stack.io CEO founder Hany Fahim says that people in Internet Ops never forget the first time they deal with a hack.
That’s certainly true for Hany. As a young Systems Administrator, Hany recalls his pulse racing as he dealt with the hack which was, unusually, in real-time.
According to IBM, on average, it takes anywhere from six to nine months for a company to even discover they were hacked. Most of the time is spent assessing damage and investigating how the hackers got in.
Are We Being Hacked?
“Over my career, I’ve been on the receiving end of a hack many times,” says Hany. “You never forget your first time.”
Back in the day, when Blackberrys ruled the business world, Hany was working as a Systems Administrator at an up-and-coming tech company. The business had grown fast and organically, and was quite successful.
The hack started with a search tool, used company-wide to retrieve important information. Its speed had slowed to a crawl. Hany investigated and discovered a long list of searches waiting in the queue.
“There was a huge backlog,” explains Hany, “Hundreds and hundreds of queries were all waiting their turn in line to execute.” The culprit? The task at the head of the queue was trying to back-up the database.
Hany solved the issue by terminating the task and the backlog of search queries cleared. However, minutes later the same issue reappeared; the search tool slowed, and again, someone was trying to back-up the database.
“Are we being hacked? Is this what it looks like?” wondered Hany.
Something wasn’t right. The traffic was coming from South Korea, and the search tool was for internal use only. Hany decided the best course of action was to limit access to the search tool and inform the rest of the company.
“My palms became sweaty as I realized the magnitude of what took place. If they had waited until after hours, they probably would have gotten away with a whole database,” says Hany.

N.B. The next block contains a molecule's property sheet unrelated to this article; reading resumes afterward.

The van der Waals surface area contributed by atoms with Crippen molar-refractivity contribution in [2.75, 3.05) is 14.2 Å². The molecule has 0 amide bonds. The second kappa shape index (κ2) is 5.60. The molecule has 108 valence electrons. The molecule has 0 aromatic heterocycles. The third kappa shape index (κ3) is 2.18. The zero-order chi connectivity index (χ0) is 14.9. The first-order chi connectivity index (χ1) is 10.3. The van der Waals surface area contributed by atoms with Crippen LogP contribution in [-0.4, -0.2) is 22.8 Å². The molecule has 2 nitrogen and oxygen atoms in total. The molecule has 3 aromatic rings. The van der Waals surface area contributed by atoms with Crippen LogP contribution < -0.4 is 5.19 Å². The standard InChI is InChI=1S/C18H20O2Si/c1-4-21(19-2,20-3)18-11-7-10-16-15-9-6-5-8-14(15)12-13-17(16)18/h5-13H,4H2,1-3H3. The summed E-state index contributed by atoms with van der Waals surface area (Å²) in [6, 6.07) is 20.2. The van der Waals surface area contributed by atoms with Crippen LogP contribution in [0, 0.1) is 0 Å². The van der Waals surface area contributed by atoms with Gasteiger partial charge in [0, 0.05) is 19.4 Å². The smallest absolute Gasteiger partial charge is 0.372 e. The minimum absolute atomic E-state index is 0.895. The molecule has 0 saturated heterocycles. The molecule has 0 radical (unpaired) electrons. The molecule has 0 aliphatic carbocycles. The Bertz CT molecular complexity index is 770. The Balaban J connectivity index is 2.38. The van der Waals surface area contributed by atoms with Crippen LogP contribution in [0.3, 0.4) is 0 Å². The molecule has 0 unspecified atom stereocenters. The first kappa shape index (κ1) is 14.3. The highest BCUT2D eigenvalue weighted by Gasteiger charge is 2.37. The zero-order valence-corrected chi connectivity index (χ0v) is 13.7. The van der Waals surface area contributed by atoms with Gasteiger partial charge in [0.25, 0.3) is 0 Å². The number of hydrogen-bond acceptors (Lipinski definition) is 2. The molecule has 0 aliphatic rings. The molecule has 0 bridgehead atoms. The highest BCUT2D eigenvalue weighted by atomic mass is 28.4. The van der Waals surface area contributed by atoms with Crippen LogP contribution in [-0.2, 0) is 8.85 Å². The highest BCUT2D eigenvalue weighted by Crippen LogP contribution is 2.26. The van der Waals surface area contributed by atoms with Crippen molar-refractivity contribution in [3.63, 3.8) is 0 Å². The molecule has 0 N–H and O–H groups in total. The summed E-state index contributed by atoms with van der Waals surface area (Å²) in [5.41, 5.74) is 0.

Alarms and a Vice President’s Computer
After a brief pause in the action, monitoring alarms started sounding from a highly secured back-up system inside the data centre. The hack was coming from inside the office! Hany had the hardware team track it—directly to the Vice President’s office.
Suspicious, the VP was on vacation. Someone was remotely logging into the VP’s terminal and using it to download the backup server. Hany unplugged the computer, fixing the problem… or so he thought.
“I sat there trying to put the pieces together of what was taking place when our monitoring system flooded our inbox with alerts,” recalls Hany. “There were looks of panic and frustration on everyone’s face.”
What followed was a tit-for-tat battle with a hacker. As Hany fed the hardware team IP addresses to block, the hacker started using new IP addresses.
“This painstaking process went on for over an hour. There was no end in sight. I didn’t get it. Every time we added a new block, they stopped using the old IPs and a new wave came in. It’s like they were a step ahead,” Hany remembers.
“Are they reading our emails?” Hany wondered. No. Impossible. They had just switched to a new email system and it was secure.
After more investigation, he realized there were forwarding rules from their old email system to the new one. Hany found that the old legacy system, SquirrelMail, one of the first web-based mail programs, was still active on their network. His heart began to sink.
He sent himself an email and waited for it to appear on his screen. After several refreshes, the message went from being marked as unread to read. Their old email system had been breached; the hackers were reading all their emails in real-time.
“The system was disgustingly compromised. Post-analysis showed that the hackers were in the system reading every single email for over a year,” says Hany.
Hacks and SolarWinds
Hany explains that: “Almost every hack that I’ve ever read about or been a part of was ultimately traced to some human error.”
The recent SolarWind hacks that breached many Fortune 500 companies and US government agencies, including Homeland Security and the National Nuclear Security Administration, sidestepped the many security layers in place and focused on the weakest link – the humans.
“Like any good hacker you focus on the weakest link,” observes Hany, “Fool the humans, not the machines.” The evidence seems to suggest that one of Russia’s intelligence agencies, the SVR, was behind this hack. The investigation into how widespread the hack was is still underway.
For the full story with all the technical details be sure to listen to the podcast episode!